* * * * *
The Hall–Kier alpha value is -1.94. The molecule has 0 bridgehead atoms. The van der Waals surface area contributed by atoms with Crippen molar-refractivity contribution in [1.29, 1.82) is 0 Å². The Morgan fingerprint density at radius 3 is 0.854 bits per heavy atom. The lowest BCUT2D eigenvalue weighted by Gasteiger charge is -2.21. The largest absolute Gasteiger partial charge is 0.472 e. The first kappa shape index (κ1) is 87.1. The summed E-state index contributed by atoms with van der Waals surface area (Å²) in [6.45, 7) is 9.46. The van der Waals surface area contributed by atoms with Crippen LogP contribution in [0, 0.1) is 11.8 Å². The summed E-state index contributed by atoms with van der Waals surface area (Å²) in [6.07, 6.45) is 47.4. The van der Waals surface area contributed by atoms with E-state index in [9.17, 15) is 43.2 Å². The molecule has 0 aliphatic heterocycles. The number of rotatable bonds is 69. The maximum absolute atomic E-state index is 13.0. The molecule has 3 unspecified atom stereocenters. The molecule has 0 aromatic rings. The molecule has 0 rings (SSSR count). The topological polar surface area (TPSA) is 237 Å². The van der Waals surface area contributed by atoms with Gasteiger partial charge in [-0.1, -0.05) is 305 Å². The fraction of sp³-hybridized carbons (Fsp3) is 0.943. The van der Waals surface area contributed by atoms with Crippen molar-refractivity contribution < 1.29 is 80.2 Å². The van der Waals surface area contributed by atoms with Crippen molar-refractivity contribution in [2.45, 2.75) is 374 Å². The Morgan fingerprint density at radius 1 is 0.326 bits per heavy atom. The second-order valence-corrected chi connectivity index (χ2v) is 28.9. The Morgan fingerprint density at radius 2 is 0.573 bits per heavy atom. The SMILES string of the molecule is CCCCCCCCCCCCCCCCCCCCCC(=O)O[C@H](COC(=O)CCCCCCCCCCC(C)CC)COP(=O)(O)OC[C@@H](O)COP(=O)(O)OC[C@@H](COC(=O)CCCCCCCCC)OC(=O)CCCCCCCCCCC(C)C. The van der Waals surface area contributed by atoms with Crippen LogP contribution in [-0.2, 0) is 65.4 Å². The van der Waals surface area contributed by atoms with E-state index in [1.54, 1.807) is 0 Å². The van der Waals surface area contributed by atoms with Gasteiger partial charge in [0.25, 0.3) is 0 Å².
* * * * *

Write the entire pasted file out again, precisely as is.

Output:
The Hall–Kier alpha value is -1.94. The molecule has 0 bridgehead atoms. The van der Waals surface area contributed by atoms with Crippen molar-refractivity contribution in [1.29, 1.82) is 0 Å². The Morgan fingerprint density at radius 3 is 0.854 bits per heavy atom. The lowest BCUT2D eigenvalue weighted by Gasteiger charge is -2.21. The largest absolute Gasteiger partial charge is 0.472 e. The first kappa shape index (κ1) is 87.1. The summed E-state index contributed by atoms with van der Waals surface area (Å²) in [6.45, 7) is 9.46. The van der Waals surface area contributed by atoms with Crippen LogP contribution in [0, 0.1) is 11.8 Å². The summed E-state index contributed by atoms with van der Waals surface area (Å²) in [6.07, 6.45) is 47.4. The van der Waals surface area contributed by atoms with E-state index in [9.17, 15) is 43.2 Å². The molecule has 0 aliphatic heterocycles. The number of rotatable bonds is 69. The maximum absolute atomic E-state index is 13.0. The molecule has 3 unspecified atom stereocenters. The molecule has 0 aromatic rings. The molecule has 0 rings (SSSR count). The topological polar surface area (TPSA) is 237 Å². The van der Waals surface area contributed by atoms with Gasteiger partial charge in [-0.1, -0.05) is 305 Å². The fraction of sp³-hybridized carbons (Fsp3) is 0.943. The van der Waals surface area contributed by atoms with Crippen molar-refractivity contribution < 1.29 is 80.2 Å². The van der Waals surface area contributed by atoms with Crippen molar-refractivity contribution in [2.45, 2.75) is 374 Å². The Morgan fingerprint density at radius 1 is 0.326 bits per heavy atom. The second-order valence-corrected chi connectivity index (χ2v) is 28.9. The Morgan fingerprint density at radius 2 is 0.573 bits per heavy atom. The SMILES string of the molecule is CCCCCCCCCCCCCCCCCCCCCC(=O)O[C@H](COC(=O)CCCCCCCCCCC(C)CC)COP(=O)(O)OC[C@@H](O)COP(=O)(O)OC[C@@H](COC(=O)CCCCCCCCC)OC(=O)CCCCCCCCCCC(C)C. The van der Waals surface area contributed by atoms with Crippen LogP contribution in [-0.2, 0) is 65.4 Å². The van der Waals surface area contributed by atoms with E-state index in [1.54, 1.807) is 0 Å². The van der Waals surface area contributed by atoms with Gasteiger partial charge in [0.25, 0.3) is 0 Å².